President Barack Obama plans to announce on Friday that he will designate roughly half of the San Gabriel Mountains as a national monument, bringing more federal protection to almost 350,000 acres of land in the Angeles National Forest.

The national monument designation will likely bring in more rangers to manage the territory, as well as improvements such as more parking areas, restrooms and signage. The mountains now suffer from crowding, trash, crime and wildfires.

Obama’s move is also expected to permanently protect the forests and rivers within the mountain range, which are home to rare and endangered species such as Nelson’s bighorn sheep, California condors and mountain lions.

The San Gabriel Mountains, which stretch from Santa Clarita to San Bernardino, provide Los Angeles County with one third of its water supply and 70 percent if its open space. More than 17 million people live within an hour of the range, making Angeles National Forest one of the nation’s busiest with more than 3.5 million annual visitors.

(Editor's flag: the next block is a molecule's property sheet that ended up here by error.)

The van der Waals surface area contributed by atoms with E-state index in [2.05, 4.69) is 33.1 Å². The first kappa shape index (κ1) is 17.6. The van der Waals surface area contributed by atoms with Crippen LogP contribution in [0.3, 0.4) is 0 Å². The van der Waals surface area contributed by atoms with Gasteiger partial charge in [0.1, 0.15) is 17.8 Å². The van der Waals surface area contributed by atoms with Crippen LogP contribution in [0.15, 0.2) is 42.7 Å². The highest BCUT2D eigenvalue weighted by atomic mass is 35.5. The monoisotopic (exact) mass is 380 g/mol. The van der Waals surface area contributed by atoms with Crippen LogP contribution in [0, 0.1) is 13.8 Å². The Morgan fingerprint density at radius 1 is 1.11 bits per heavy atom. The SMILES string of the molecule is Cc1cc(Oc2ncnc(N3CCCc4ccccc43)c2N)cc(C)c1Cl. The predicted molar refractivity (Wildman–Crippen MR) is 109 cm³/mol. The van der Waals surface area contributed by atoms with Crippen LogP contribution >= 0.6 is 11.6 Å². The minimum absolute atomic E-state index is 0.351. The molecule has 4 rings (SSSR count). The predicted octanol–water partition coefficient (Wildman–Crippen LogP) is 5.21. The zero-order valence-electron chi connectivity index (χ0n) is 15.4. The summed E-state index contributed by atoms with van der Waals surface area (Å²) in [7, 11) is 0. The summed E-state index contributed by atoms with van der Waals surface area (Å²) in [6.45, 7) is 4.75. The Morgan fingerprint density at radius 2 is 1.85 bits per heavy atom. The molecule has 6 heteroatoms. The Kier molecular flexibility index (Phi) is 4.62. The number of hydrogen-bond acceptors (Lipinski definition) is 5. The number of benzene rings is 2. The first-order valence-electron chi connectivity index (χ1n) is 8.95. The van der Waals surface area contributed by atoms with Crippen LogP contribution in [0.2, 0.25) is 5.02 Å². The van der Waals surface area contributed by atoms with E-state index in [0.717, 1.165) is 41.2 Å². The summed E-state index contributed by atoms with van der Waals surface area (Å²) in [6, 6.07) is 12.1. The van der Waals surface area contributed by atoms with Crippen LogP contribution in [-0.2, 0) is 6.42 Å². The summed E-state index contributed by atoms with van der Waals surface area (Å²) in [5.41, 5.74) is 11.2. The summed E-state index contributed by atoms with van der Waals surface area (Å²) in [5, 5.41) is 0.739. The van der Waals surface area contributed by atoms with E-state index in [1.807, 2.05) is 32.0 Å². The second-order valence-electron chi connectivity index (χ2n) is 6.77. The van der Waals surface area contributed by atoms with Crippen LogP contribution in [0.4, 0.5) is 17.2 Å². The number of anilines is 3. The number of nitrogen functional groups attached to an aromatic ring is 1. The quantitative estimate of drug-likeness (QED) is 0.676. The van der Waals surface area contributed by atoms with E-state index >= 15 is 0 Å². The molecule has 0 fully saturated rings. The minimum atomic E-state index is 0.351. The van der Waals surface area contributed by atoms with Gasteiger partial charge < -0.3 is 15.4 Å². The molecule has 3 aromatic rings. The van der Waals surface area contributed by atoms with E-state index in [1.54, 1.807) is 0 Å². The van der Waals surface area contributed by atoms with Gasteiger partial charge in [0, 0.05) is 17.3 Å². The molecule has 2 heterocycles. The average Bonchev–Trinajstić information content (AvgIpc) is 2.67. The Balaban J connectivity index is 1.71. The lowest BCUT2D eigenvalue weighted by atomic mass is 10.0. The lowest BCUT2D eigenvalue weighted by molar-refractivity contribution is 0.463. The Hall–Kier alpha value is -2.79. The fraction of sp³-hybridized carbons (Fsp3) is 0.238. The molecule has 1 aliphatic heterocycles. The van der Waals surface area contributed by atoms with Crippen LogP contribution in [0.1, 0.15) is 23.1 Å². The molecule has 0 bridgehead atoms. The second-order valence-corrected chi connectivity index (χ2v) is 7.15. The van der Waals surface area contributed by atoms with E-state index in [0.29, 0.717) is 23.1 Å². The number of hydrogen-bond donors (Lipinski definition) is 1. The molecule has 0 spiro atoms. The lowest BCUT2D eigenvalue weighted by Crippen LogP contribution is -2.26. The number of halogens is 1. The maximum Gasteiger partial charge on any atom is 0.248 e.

The designation will only apply to lands currently managed by the U.S. Forrest Service and will not affect outdoor recreation, private property or water rights.

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